Science Focus - the home of BBC Science Focus Magazine
Can we unlearn things? © Getty Images

Can we unlearn things?

Subscribe to BBC Science Focus Magazine and get 6 issues for just £9.99

Somehow, we never seem to be able to unlearn this lyrics to the Go Compare advert…

Asked by: Mia Lee, Glasgow

Advertisement

To some extent, yes.

Psychologists have tested this in various ways, including asking people to spend time learning pairs of words, and then asking them to deliberately forget some of them. Future memory for the deliberately forgotten words tends to be poorer.

More recently, researchers have extended this concept to show that people can unlearn behavioural habits acquired in the lab (such as particular finger movements paired with specific words), and they’ve found that after a period of deliberately not thinking about a particular autobiographical episode from their lives, people show a loss of memory details for that episode.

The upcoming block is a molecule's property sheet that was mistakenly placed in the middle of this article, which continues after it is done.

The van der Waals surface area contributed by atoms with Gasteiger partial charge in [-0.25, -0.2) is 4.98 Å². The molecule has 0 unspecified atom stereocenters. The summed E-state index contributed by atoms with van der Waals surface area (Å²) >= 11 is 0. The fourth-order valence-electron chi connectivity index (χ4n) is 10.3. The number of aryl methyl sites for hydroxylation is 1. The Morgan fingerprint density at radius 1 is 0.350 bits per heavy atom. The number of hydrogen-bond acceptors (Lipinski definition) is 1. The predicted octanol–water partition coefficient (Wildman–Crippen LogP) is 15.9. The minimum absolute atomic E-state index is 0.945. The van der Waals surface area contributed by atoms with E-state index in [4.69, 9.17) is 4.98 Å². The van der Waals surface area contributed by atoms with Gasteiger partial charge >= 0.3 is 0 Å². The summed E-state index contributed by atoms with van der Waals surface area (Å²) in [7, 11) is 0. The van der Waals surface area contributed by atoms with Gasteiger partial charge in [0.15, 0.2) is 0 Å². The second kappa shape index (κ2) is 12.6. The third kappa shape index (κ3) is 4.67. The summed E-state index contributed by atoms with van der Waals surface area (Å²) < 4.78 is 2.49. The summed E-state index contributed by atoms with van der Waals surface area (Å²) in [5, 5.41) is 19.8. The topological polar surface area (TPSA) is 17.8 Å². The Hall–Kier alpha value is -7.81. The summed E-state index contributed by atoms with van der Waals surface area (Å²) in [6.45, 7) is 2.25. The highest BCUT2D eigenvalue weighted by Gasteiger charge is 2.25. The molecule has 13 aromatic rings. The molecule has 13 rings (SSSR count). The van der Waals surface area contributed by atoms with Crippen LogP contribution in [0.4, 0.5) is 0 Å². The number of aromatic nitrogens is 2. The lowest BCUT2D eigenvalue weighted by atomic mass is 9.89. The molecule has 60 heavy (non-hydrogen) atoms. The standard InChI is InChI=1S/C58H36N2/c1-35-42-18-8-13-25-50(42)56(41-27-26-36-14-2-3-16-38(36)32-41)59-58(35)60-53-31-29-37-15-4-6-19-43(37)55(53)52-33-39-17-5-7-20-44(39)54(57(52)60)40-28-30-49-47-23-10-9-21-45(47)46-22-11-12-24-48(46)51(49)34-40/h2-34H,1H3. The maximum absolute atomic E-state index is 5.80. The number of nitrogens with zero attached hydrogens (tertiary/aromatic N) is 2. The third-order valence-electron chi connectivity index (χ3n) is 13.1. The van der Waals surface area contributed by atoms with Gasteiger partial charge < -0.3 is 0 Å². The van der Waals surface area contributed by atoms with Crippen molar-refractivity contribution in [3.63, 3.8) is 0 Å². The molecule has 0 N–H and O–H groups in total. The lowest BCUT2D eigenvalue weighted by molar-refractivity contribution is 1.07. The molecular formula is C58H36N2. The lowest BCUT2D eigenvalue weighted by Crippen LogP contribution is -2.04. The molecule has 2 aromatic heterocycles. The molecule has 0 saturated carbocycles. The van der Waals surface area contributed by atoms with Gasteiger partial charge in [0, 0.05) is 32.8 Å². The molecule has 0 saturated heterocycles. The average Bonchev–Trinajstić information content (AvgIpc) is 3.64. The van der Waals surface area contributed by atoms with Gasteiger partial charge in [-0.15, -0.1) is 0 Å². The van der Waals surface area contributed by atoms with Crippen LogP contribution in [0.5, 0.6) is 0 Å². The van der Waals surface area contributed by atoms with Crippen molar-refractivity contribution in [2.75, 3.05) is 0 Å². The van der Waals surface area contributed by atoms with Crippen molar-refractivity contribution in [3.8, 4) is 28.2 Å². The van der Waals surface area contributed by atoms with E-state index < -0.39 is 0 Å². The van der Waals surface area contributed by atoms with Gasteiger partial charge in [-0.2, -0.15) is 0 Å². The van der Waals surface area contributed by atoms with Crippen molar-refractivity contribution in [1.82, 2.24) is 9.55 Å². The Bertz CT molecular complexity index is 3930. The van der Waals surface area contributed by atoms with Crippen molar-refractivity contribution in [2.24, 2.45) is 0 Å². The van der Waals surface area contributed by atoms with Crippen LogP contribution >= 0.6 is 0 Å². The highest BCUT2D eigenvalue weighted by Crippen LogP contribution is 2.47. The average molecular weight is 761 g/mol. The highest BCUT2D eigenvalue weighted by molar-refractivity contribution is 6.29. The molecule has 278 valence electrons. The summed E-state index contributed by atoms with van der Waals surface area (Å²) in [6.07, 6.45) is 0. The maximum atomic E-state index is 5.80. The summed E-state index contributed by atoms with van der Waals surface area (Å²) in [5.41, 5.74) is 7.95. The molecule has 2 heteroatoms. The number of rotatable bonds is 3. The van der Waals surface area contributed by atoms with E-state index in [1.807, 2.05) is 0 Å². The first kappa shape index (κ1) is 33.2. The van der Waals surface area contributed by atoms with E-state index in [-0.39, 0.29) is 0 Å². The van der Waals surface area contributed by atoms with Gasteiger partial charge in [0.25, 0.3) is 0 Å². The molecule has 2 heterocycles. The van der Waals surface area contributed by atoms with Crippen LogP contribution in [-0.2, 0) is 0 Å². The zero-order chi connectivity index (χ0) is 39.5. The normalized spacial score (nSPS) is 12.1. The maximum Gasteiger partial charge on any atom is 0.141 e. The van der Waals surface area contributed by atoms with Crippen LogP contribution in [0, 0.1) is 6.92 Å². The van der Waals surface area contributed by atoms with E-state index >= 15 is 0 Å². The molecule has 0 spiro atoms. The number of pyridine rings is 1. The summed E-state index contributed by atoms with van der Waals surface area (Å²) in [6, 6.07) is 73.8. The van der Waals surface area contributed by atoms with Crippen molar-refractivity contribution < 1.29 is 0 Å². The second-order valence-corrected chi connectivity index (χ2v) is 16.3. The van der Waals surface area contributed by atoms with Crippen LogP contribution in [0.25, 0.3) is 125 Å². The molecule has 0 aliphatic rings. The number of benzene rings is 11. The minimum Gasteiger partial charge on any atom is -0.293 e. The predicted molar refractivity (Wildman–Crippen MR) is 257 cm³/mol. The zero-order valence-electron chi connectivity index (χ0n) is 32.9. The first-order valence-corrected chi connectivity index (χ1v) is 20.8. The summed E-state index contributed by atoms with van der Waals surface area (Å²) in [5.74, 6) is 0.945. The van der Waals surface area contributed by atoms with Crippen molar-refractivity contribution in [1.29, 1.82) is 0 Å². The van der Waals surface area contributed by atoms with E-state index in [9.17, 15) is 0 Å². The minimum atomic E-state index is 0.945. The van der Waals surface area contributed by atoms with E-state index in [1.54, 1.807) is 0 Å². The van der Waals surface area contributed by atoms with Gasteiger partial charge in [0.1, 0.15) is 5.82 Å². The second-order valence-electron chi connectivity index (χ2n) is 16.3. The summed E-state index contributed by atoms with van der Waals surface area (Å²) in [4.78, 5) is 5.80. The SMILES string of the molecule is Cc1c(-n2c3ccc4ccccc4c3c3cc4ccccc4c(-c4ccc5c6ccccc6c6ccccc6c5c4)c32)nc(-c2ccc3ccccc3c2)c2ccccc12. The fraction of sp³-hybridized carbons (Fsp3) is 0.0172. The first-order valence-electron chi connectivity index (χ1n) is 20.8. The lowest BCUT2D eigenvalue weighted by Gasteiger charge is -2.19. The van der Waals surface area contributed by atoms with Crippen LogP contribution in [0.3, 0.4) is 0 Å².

Advertisement

Subscribe to BBC Focus magazine for fascinating new Q&As every month and follow @sciencefocusQA on Twitter for your daily dose of fun science facts.

Authors

Dr Christian Jarrett is a cognitive neuroscientist, science writer and author. He is the Deputy Editor of Psyche, the sister magazine to Aeon that illuminates the human condition through psychology, philosophy and the arts. Jarrett also created the British Psychological Society's Research Digest blog and was the first ever staff journalist on the Society's magazine, The Psychologist. He is author of Great Myths of The Brain and Be Who You Want: Unlocking the Science of Personality Change.

Advertisement
Advertisement
Advertisement

Sponsored content